This is year twenty for the Eyes of the Guru column. Over that span of time I have seen and written about a lot of things, but do not remember ever seeing a team with four new starters in the secondary. That could very well be the case in Carolina. It is a given that former Saints starter Roman Harper will get the call at strong safety while former Falcons free safety Thomas DeCoud will hold that position for the Panthers this year. Harper is less than stellar in coverage but over his nine year career, has provided both on field and box score success. He is a big hitting in the box strong safety with a good deal of big play potential. Harper was injured early in 2013 and saw a reduced role when he returned. Prior to that he had recorded at least 73 solo tackles in six consecutive seasons. In 2011 the Saints hid some of was Harper's coverage deficiencies by having him blitz often. That approach resulted in a whopping (for a DB) 7.5 sacks. His best tackle numbers came in 2012 when Harper racked up 89 solo stops, adding a career best 11 passes defended. It has been a while since the Panthers last gave us a high quality fantasy option in the secondary. With that in mind, the new situation is reason to be conservative in out expectations for Harper. I will be targeting him as a low end DB2 or a quality third starter, but I will admit that those expectations may be a bit optimistic. Call it a gut feeling but I expect Harper to pick up right where he left off in 2012.
DeCoud is a solid if unspectacular free safety who fits the mold as the Panthers center fielder. He is not particularly physical but has good size, speed and cover skills. During his six seasons with the Falcons, DeCoud never put up more than 67 solo stops. His only contribution in the big play columns last year was a single fumble recovery. Over the four prior seasons he recorded 14 interceptions and averaged five takeaways. DeCoud should be a quality on field addition for the Panthers, but his fantasy prospects are nothing to be excited about. He may be worthy as depth in 14-16 team leagues that start 3 defensive backs.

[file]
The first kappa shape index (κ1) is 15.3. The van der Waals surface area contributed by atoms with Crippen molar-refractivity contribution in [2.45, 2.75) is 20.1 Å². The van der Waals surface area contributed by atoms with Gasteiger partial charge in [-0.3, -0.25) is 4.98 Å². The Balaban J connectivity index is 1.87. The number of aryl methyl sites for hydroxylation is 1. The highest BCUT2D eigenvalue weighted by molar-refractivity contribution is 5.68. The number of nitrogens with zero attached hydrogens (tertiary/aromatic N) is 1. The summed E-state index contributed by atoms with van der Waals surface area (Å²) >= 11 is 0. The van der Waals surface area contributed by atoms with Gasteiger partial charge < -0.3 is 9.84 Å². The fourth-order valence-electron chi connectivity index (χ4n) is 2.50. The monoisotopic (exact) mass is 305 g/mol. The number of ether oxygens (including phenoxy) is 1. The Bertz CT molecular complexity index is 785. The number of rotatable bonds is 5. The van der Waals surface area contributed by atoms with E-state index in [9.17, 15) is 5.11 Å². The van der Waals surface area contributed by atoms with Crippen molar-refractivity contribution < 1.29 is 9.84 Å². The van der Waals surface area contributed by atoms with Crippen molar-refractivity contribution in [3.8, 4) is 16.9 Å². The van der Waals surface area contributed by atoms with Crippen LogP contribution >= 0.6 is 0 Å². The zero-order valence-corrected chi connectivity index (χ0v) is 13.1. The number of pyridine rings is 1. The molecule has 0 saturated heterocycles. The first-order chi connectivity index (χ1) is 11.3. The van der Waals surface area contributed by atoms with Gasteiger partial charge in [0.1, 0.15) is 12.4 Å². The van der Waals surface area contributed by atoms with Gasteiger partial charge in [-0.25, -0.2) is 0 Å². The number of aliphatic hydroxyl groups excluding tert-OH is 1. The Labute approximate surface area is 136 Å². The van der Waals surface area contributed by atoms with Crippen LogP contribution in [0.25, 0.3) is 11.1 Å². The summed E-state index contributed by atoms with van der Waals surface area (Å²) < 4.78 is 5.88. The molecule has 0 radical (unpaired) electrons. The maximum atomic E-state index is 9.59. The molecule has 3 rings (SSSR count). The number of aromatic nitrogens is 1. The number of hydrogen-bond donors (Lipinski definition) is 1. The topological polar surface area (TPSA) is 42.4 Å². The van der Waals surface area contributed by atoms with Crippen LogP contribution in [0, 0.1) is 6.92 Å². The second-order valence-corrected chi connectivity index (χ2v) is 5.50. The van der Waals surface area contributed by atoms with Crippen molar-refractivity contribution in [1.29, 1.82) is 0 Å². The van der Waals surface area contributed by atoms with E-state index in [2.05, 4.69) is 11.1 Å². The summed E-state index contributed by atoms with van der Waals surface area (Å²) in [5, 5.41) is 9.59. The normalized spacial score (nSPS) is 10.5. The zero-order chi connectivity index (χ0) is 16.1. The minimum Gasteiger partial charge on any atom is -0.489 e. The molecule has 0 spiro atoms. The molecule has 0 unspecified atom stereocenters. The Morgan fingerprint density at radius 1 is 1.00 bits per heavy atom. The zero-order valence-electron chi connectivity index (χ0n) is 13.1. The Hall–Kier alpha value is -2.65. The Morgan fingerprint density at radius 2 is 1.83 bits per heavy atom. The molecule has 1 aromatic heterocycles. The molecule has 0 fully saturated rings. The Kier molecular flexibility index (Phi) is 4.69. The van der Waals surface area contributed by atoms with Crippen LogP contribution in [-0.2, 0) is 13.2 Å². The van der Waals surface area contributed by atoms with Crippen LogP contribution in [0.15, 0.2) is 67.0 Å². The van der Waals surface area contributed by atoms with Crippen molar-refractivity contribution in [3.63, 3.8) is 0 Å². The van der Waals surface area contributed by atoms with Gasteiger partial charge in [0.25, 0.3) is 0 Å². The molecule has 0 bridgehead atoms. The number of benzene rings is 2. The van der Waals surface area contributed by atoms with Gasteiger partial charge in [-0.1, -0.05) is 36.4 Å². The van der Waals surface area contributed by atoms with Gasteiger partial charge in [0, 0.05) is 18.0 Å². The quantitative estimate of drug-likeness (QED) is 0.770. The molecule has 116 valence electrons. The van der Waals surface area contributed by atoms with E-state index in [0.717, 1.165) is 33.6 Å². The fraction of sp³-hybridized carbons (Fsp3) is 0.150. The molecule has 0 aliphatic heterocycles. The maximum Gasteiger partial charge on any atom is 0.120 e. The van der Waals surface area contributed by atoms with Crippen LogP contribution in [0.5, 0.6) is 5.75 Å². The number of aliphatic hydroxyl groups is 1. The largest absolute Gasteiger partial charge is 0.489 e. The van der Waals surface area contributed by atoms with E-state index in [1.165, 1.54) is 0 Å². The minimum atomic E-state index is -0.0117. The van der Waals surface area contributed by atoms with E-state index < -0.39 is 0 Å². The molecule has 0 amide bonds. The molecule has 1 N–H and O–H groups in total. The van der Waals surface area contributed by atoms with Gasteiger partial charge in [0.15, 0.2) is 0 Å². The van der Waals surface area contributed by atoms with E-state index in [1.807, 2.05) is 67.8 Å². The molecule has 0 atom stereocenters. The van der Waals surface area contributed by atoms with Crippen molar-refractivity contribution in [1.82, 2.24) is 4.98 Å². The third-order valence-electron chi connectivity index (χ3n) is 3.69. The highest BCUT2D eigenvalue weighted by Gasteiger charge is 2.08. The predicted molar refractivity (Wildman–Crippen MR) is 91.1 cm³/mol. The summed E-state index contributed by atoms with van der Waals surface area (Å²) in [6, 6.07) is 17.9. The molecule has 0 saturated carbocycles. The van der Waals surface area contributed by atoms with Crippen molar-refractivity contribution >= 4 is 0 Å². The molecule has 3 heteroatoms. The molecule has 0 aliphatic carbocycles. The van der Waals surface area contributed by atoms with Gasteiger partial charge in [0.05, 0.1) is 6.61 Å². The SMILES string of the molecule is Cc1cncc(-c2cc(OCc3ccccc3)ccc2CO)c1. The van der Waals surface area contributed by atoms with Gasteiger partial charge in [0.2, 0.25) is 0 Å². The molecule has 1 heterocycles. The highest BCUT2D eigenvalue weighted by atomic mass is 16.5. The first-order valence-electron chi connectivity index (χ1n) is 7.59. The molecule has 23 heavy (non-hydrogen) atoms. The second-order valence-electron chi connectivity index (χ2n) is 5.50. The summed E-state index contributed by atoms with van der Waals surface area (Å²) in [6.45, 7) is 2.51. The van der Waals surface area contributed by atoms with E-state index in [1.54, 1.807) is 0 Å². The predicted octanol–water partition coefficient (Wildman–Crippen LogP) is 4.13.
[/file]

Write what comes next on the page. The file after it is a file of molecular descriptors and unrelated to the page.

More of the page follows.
The Panthers coaching staff probably has no idea what they will look like at corner come week one. Captain Munnerlyn was their number one cover guy last year but he will be wearing Vikings purple this season. Former starting free safety Charles Godfrey has been moved to corner where he will compete with free agent addition Antoine Cason, rookie fifth round pick Bene Benwikere, second year man DeQuan Menzie and veteran holdovers Josh Thomas and Josh Norman to determine the pecking order at the position. The only certain thing here is the Panthers are lacking a true number one corner. For owners in corner required leagues there could be some value in this group. Trying to pick it out at this point however, is a complete crap shoot.
SS Roman Harper - Quality DB3 with DB2 upside
FS Thomas DeCoud - Depth in large leagues at best
SS Robert Lester - No value
CB Charles Godfrey - No value unless proven otherwise
CB Josh Norman - No value unless proven otherwise
CB Antoine Cason - No value unless proven otherwise
CB Josh Thomas - No value unless proven otherwise
CB DeQuan Menzie - No value unless proven otherwise
CB Bene Benwikere - No value unless proven otherwise
Tampa Bay Buccaneers